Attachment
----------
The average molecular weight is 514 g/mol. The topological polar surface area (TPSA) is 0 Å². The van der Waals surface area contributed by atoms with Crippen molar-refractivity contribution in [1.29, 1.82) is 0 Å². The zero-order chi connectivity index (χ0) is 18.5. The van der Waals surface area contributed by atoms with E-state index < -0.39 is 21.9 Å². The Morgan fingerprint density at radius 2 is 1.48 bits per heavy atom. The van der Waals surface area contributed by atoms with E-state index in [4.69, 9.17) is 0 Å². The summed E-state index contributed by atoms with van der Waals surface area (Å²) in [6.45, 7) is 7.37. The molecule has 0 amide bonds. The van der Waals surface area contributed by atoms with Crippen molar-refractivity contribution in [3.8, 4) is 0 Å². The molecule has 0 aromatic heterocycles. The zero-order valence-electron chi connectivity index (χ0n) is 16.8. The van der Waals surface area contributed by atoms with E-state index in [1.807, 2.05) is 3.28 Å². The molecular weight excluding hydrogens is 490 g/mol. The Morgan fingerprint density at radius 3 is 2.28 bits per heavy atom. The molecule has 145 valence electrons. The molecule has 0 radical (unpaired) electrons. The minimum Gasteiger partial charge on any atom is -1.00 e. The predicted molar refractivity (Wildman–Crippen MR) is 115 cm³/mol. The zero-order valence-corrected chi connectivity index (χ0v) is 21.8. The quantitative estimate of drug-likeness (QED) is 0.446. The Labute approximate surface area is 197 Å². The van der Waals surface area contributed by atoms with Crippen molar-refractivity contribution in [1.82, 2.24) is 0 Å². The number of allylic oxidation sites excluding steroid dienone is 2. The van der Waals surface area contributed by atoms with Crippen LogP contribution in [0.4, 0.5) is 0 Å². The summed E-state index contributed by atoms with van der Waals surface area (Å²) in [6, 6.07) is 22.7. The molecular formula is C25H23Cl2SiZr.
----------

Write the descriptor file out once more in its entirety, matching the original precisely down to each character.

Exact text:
The average molecular weight is 514 g/mol. The topological polar surface area (TPSA) is 0 Å². The van der Waals surface area contributed by atoms with Crippen molar-refractivity contribution in [1.29, 1.82) is 0 Å². The zero-order chi connectivity index (χ0) is 18.5. The van der Waals surface area contributed by atoms with E-state index < -0.39 is 21.9 Å². The Morgan fingerprint density at radius 2 is 1.48 bits per heavy atom. The van der Waals surface area contributed by atoms with E-state index in [4.69, 9.17) is 0 Å². The summed E-state index contributed by atoms with van der Waals surface area (Å²) in [6.45, 7) is 7.37. The molecule has 0 amide bonds. The van der Waals surface area contributed by atoms with Crippen molar-refractivity contribution in [3.8, 4) is 0 Å². The molecule has 0 aromatic heterocycles. The zero-order valence-electron chi connectivity index (χ0n) is 16.8. The van der Waals surface area contributed by atoms with E-state index in [1.807, 2.05) is 3.28 Å². The molecular weight excluding hydrogens is 490 g/mol. The Morgan fingerprint density at radius 3 is 2.28 bits per heavy atom. The molecule has 145 valence electrons. The molecule has 0 radical (unpaired) electrons. The minimum Gasteiger partial charge on any atom is -1.00 e. The predicted molar refractivity (Wildman–Crippen MR) is 115 cm³/mol. The zero-order valence-corrected chi connectivity index (χ0v) is 21.8. The quantitative estimate of drug-likeness (QED) is 0.446. The Labute approximate surface area is 197 Å². The van der Waals surface area contributed by atoms with Crippen molar-refractivity contribution in [1.82, 2.24) is 0 Å². The number of allylic oxidation sites excluding steroid dienone is 2. The van der Waals surface area contributed by atoms with Crippen LogP contribution in [0.4, 0.5) is 0 Å². The summed E-state index contributed by atoms with van der Waals surface area (Å²) in [6, 6.07) is 22.7. The molecular formula is C25H23Cl2SiZr.